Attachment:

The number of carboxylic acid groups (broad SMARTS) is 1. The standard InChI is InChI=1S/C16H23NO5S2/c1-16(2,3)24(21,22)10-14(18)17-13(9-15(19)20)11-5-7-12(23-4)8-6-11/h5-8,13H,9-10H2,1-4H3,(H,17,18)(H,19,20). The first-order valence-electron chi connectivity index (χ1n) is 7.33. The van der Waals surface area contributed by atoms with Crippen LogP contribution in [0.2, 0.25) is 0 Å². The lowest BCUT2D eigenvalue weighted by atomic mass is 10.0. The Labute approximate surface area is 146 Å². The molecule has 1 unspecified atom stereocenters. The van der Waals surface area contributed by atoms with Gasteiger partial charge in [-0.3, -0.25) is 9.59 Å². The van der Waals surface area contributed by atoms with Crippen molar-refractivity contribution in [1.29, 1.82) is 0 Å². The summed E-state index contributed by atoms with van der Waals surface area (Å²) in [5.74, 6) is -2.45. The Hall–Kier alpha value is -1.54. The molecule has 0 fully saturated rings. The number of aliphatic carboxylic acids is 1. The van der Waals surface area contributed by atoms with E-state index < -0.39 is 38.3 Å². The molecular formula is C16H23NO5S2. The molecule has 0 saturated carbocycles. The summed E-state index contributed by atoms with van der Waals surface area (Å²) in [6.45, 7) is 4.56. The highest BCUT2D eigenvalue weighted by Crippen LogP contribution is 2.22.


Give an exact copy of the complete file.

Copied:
The number of carboxylic acid groups (broad SMARTS) is 1. The standard InChI is InChI=1S/C16H23NO5S2/c1-16(2,3)24(21,22)10-14(18)17-13(9-15(19)20)11-5-7-12(23-4)8-6-11/h5-8,13H,9-10H2,1-4H3,(H,17,18)(H,19,20). The first-order valence-electron chi connectivity index (χ1n) is 7.33. The van der Waals surface area contributed by atoms with Crippen LogP contribution in [0.2, 0.25) is 0 Å². The lowest BCUT2D eigenvalue weighted by atomic mass is 10.0. The Labute approximate surface area is 146 Å². The molecule has 1 unspecified atom stereocenters. The van der Waals surface area contributed by atoms with Gasteiger partial charge in [-0.3, -0.25) is 9.59 Å². The van der Waals surface area contributed by atoms with Crippen molar-refractivity contribution in [1.29, 1.82) is 0 Å². The summed E-state index contributed by atoms with van der Waals surface area (Å²) in [5.74, 6) is -2.45. The Hall–Kier alpha value is -1.54. The molecule has 0 fully saturated rings. The number of aliphatic carboxylic acids is 1. The van der Waals surface area contributed by atoms with E-state index < -0.39 is 38.3 Å². The molecular formula is C16H23NO5S2. The molecule has 0 saturated carbocycles. The summed E-state index contributed by atoms with van der Waals surface area (Å²) in [6.45, 7) is 4.56. The highest BCUT2D eigenvalue weighted by Crippen LogP contribution is 2.22.